Do you know how much you spend on your daily living expenses? What is the cost of your transportation, clothes, and food? Your credit card debt elimination process has a major role to play in determining how much you have left for such expenses. So how do you really calculate your living expenses? Our debt counselors have the answers.
How to Calculate Your Living Expenses
There are a variety of factors that consumers should take into account to calculate your living expenses. It is important to be aware of all your monthly expenses to ensure you are living within your means. Let’s look at different expenses to consider.
Be aware of how much money you are taking home after tax deductions. These include Social Security, Medicare, and state and federal taxes. This information helps you know what paycheck income you’re actually working with. Don’t forget to include the cost of benefits, such as dental insurance, health insurance, and retirement contributions.
Now that you know your monthly income, you can figure out how much you have to spend on living expenses. Ideally, housing should account for 30%, transportation 10%, food 15%, debt 10%, savings 10%, and utilities 10%. Our community spending guidelines outline all the recommended spending categories.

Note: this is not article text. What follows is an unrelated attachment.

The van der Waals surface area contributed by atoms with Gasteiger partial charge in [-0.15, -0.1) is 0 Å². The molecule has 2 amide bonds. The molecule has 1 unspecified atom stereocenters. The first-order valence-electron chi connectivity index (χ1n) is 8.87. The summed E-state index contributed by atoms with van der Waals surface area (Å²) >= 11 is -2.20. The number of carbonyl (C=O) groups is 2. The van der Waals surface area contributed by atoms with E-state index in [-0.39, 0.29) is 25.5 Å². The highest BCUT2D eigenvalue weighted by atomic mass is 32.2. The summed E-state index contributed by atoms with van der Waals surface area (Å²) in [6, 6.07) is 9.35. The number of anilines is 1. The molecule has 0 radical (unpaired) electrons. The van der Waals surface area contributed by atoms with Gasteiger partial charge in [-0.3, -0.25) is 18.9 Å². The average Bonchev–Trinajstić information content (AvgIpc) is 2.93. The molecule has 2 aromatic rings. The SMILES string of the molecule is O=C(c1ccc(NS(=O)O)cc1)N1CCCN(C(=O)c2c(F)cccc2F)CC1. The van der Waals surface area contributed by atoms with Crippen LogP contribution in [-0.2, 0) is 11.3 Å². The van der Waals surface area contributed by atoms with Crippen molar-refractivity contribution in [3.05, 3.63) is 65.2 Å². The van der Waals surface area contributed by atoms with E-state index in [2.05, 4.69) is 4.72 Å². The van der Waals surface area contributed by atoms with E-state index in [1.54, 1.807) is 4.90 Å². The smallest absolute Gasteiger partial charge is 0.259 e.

The majority of college students graduate with some amount of student loan debt. Student debt comes with monthly repayments, so it is important to include this in your monthly expenses. Do not forget about any credit card debt you may have as well. Debt management is a key part of learning how to calculate your living expenses.
Utilities, such as gas and electric, tend to vary in cost based on where you live. If you are a renter, keep in mind the cost of renters insurance. To lessen these costs, consider living with a roommate or finding an apartment where utilities are included in the rent.
Cable and Internet
Most cable providers offer high-speed Internet with their packages. Do research and look at all the package options to ensure you are getting the most bang for your buck. Although you may be tempted by the upscale packages that offer premium channels, be realistic about what you can afford.
Transportation costs can add up quickly, especially if you own or lease a car. Gas prices tend to fluctuate, and parking in the city is never cheap. Depending on where you live, you may not need a car and can rely on public transportation. Be sure to factor in the cost of public transit as well. If that’s not an option, consider carpooling or cut costs in other categories, such as food and clothes, to make transportation more affordable.
If you’re struggling to pay off debt, ACCC can help. Schedule a free credit counseling session with us today.